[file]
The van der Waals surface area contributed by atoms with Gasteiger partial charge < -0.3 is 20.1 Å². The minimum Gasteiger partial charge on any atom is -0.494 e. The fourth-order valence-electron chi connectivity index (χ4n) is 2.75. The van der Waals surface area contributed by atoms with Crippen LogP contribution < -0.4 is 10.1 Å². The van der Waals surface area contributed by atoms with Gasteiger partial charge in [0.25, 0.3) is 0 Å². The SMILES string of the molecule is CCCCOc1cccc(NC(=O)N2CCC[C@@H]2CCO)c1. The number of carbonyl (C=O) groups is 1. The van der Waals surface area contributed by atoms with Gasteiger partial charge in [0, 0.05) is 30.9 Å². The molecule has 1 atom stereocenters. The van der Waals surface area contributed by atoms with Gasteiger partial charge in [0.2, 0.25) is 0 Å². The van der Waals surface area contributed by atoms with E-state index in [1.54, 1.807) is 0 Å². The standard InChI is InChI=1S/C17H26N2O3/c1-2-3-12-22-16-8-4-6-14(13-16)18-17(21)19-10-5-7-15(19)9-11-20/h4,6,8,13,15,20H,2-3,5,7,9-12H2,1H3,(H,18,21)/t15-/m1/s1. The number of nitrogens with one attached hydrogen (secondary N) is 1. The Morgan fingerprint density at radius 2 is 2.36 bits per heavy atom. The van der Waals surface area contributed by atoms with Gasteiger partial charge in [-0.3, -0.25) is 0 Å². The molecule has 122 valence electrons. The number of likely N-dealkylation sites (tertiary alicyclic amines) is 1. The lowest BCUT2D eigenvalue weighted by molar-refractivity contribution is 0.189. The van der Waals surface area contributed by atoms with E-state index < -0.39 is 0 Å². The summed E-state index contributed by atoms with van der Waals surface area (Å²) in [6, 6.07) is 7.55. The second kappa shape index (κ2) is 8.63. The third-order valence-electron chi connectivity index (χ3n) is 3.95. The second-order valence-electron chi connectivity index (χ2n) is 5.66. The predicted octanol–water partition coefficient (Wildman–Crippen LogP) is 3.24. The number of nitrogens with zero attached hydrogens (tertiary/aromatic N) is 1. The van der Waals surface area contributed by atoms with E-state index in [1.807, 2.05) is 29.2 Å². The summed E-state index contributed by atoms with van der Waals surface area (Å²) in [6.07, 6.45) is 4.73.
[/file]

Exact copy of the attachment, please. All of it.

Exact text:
The van der Waals surface area contributed by atoms with Gasteiger partial charge < -0.3 is 20.1 Å². The minimum Gasteiger partial charge on any atom is -0.494 e. The fourth-order valence-electron chi connectivity index (χ4n) is 2.75. The van der Waals surface area contributed by atoms with Crippen LogP contribution < -0.4 is 10.1 Å². The van der Waals surface area contributed by atoms with Gasteiger partial charge in [0.25, 0.3) is 0 Å². The SMILES string of the molecule is CCCCOc1cccc(NC(=O)N2CCC[C@@H]2CCO)c1. The number of carbonyl (C=O) groups is 1. The van der Waals surface area contributed by atoms with Gasteiger partial charge in [0, 0.05) is 30.9 Å². The molecule has 1 atom stereocenters. The van der Waals surface area contributed by atoms with Gasteiger partial charge in [0.2, 0.25) is 0 Å². The van der Waals surface area contributed by atoms with E-state index in [1.54, 1.807) is 0 Å². The standard InChI is InChI=1S/C17H26N2O3/c1-2-3-12-22-16-8-4-6-14(13-16)18-17(21)19-10-5-7-15(19)9-11-20/h4,6,8,13,15,20H,2-3,5,7,9-12H2,1H3,(H,18,21)/t15-/m1/s1. The number of nitrogens with one attached hydrogen (secondary N) is 1. The Morgan fingerprint density at radius 2 is 2.36 bits per heavy atom. The van der Waals surface area contributed by atoms with Gasteiger partial charge in [-0.3, -0.25) is 0 Å². The molecule has 122 valence electrons. The number of likely N-dealkylation sites (tertiary alicyclic amines) is 1. The lowest BCUT2D eigenvalue weighted by molar-refractivity contribution is 0.189. The van der Waals surface area contributed by atoms with E-state index < -0.39 is 0 Å². The summed E-state index contributed by atoms with van der Waals surface area (Å²) in [6, 6.07) is 7.55. The second kappa shape index (κ2) is 8.63. The third-order valence-electron chi connectivity index (χ3n) is 3.95. The second-order valence-electron chi connectivity index (χ2n) is 5.66. The predicted octanol–water partition coefficient (Wildman–Crippen LogP) is 3.24. The number of nitrogens with zero attached hydrogens (tertiary/aromatic N) is 1. The van der Waals surface area contributed by atoms with E-state index in [1.807, 2.05) is 29.2 Å². The summed E-state index contributed by atoms with van der Waals surface area (Å²) in [6.07, 6.45) is 4.73.